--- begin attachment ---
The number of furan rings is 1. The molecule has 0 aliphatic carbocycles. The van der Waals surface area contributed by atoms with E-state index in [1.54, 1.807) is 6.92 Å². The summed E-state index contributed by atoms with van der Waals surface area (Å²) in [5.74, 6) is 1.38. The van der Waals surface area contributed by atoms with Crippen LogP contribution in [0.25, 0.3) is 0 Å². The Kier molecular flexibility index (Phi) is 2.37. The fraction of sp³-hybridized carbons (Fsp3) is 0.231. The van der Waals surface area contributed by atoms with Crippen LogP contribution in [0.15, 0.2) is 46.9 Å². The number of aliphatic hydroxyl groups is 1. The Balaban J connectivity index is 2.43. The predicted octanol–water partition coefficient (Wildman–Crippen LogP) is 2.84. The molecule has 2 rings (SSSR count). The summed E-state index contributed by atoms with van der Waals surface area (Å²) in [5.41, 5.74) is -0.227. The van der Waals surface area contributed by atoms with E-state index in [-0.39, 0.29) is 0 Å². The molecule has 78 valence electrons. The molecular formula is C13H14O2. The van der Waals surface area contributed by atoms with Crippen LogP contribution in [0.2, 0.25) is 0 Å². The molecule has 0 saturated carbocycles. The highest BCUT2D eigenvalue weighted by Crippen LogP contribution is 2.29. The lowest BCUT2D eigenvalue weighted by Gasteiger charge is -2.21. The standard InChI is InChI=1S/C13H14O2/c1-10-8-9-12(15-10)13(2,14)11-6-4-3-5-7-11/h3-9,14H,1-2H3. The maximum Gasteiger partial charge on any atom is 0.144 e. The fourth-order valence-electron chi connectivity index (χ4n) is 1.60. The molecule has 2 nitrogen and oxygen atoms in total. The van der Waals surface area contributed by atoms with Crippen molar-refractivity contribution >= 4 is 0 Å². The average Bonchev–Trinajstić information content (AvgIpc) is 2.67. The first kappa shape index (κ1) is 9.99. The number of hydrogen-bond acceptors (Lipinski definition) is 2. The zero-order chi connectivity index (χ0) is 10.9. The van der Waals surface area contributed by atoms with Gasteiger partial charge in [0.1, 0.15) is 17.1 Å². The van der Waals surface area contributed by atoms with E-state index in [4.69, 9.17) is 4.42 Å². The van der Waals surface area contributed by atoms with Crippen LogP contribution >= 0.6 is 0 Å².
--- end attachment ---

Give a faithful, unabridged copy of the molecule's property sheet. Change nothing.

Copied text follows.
The number of furan rings is 1. The molecule has 0 aliphatic carbocycles. The van der Waals surface area contributed by atoms with E-state index in [1.54, 1.807) is 6.92 Å². The summed E-state index contributed by atoms with van der Waals surface area (Å²) in [5.74, 6) is 1.38. The van der Waals surface area contributed by atoms with Crippen LogP contribution in [0.25, 0.3) is 0 Å². The Kier molecular flexibility index (Phi) is 2.37. The fraction of sp³-hybridized carbons (Fsp3) is 0.231. The van der Waals surface area contributed by atoms with Crippen LogP contribution in [0.15, 0.2) is 46.9 Å². The number of aliphatic hydroxyl groups is 1. The Balaban J connectivity index is 2.43. The predicted octanol–water partition coefficient (Wildman–Crippen LogP) is 2.84. The molecule has 2 rings (SSSR count). The summed E-state index contributed by atoms with van der Waals surface area (Å²) in [5.41, 5.74) is -0.227. The van der Waals surface area contributed by atoms with E-state index in [-0.39, 0.29) is 0 Å². The molecule has 78 valence electrons. The molecular formula is C13H14O2. The van der Waals surface area contributed by atoms with Crippen LogP contribution in [0.2, 0.25) is 0 Å². The molecule has 0 saturated carbocycles. The highest BCUT2D eigenvalue weighted by Crippen LogP contribution is 2.29. The lowest BCUT2D eigenvalue weighted by Gasteiger charge is -2.21. The standard InChI is InChI=1S/C13H14O2/c1-10-8-9-12(15-10)13(2,14)11-6-4-3-5-7-11/h3-9,14H,1-2H3. The maximum Gasteiger partial charge on any atom is 0.144 e. The fourth-order valence-electron chi connectivity index (χ4n) is 1.60. The molecule has 2 nitrogen and oxygen atoms in total. The van der Waals surface area contributed by atoms with Crippen molar-refractivity contribution >= 4 is 0 Å². The average Bonchev–Trinajstić information content (AvgIpc) is 2.67. The first kappa shape index (κ1) is 9.99. The number of hydrogen-bond acceptors (Lipinski definition) is 2. The zero-order chi connectivity index (χ0) is 10.9. The van der Waals surface area contributed by atoms with Gasteiger partial charge in [0.1, 0.15) is 17.1 Å². The van der Waals surface area contributed by atoms with E-state index in [4.69, 9.17) is 4.42 Å². The van der Waals surface area contributed by atoms with Crippen LogP contribution >= 0.6 is 0 Å².